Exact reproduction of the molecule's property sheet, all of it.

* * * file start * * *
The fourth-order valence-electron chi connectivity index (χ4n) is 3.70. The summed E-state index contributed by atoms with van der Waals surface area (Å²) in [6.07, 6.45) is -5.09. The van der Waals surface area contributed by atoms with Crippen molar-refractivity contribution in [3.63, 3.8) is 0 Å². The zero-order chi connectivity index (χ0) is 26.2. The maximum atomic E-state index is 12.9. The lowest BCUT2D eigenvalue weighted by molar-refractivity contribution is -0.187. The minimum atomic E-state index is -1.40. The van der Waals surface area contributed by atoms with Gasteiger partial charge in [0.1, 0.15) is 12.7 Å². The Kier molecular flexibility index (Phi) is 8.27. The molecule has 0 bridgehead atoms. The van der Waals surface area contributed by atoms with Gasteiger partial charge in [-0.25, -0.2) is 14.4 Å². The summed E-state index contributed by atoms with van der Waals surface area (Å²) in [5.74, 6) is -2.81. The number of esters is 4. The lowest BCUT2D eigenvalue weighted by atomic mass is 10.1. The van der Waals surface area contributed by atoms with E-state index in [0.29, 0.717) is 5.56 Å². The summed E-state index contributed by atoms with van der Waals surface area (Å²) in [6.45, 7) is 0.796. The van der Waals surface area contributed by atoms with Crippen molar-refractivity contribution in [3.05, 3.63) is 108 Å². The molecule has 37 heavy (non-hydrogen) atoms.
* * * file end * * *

The fourth-order valence-electron chi connectivity index (χ4n) is 3.70. The summed E-state index contributed by atoms with van der Waals surface area (Å²) in [6.07, 6.45) is -5.09. The van der Waals surface area contributed by atoms with Crippen molar-refractivity contribution in [3.63, 3.8) is 0 Å². The zero-order chi connectivity index (χ0) is 26.2. The maximum atomic E-state index is 12.9. The lowest BCUT2D eigenvalue weighted by molar-refractivity contribution is -0.187. The minimum atomic E-state index is -1.40. The van der Waals surface area contributed by atoms with Gasteiger partial charge in [0.1, 0.15) is 12.7 Å². The Kier molecular flexibility index (Phi) is 8.27. The molecule has 0 bridgehead atoms. The van der Waals surface area contributed by atoms with Gasteiger partial charge in [-0.25, -0.2) is 14.4 Å². The summed E-state index contributed by atoms with van der Waals surface area (Å²) in [5.74, 6) is -2.81. The number of esters is 4. The lowest BCUT2D eigenvalue weighted by atomic mass is 10.1. The van der Waals surface area contributed by atoms with E-state index in [0.29, 0.717) is 5.56 Å². The summed E-state index contributed by atoms with van der Waals surface area (Å²) in [6.45, 7) is 0.796. The van der Waals surface area contributed by atoms with Crippen molar-refractivity contribution in [3.05, 3.63) is 108 Å². The molecule has 37 heavy (non-hydrogen) atoms.